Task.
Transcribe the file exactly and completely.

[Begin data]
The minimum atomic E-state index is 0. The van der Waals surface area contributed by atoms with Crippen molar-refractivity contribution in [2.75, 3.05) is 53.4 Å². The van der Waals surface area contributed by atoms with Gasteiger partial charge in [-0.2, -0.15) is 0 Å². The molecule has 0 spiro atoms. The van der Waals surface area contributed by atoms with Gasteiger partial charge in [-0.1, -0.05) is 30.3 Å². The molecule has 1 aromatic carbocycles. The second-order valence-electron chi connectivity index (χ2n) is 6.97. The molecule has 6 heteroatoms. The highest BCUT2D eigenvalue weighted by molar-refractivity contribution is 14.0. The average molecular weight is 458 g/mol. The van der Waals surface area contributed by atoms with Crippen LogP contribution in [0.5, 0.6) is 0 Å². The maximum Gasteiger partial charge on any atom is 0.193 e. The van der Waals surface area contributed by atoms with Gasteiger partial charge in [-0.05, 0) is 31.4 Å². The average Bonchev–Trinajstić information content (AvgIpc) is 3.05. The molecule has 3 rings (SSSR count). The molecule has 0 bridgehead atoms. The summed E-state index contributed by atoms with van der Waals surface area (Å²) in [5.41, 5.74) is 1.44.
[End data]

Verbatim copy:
The minimum atomic E-state index is 0. The van der Waals surface area contributed by atoms with Crippen molar-refractivity contribution in [2.75, 3.05) is 53.4 Å². The van der Waals surface area contributed by atoms with Gasteiger partial charge in [-0.2, -0.15) is 0 Å². The molecule has 0 spiro atoms. The van der Waals surface area contributed by atoms with Gasteiger partial charge in [-0.1, -0.05) is 30.3 Å². The molecule has 1 aromatic carbocycles. The second-order valence-electron chi connectivity index (χ2n) is 6.97. The molecule has 6 heteroatoms. The highest BCUT2D eigenvalue weighted by molar-refractivity contribution is 14.0. The average molecular weight is 458 g/mol. The van der Waals surface area contributed by atoms with Crippen LogP contribution in [0.5, 0.6) is 0 Å². The maximum Gasteiger partial charge on any atom is 0.193 e. The van der Waals surface area contributed by atoms with Gasteiger partial charge in [-0.05, 0) is 31.4 Å². The average Bonchev–Trinajstić information content (AvgIpc) is 3.05. The molecule has 3 rings (SSSR count). The molecule has 0 bridgehead atoms. The summed E-state index contributed by atoms with van der Waals surface area (Å²) in [5.41, 5.74) is 1.44.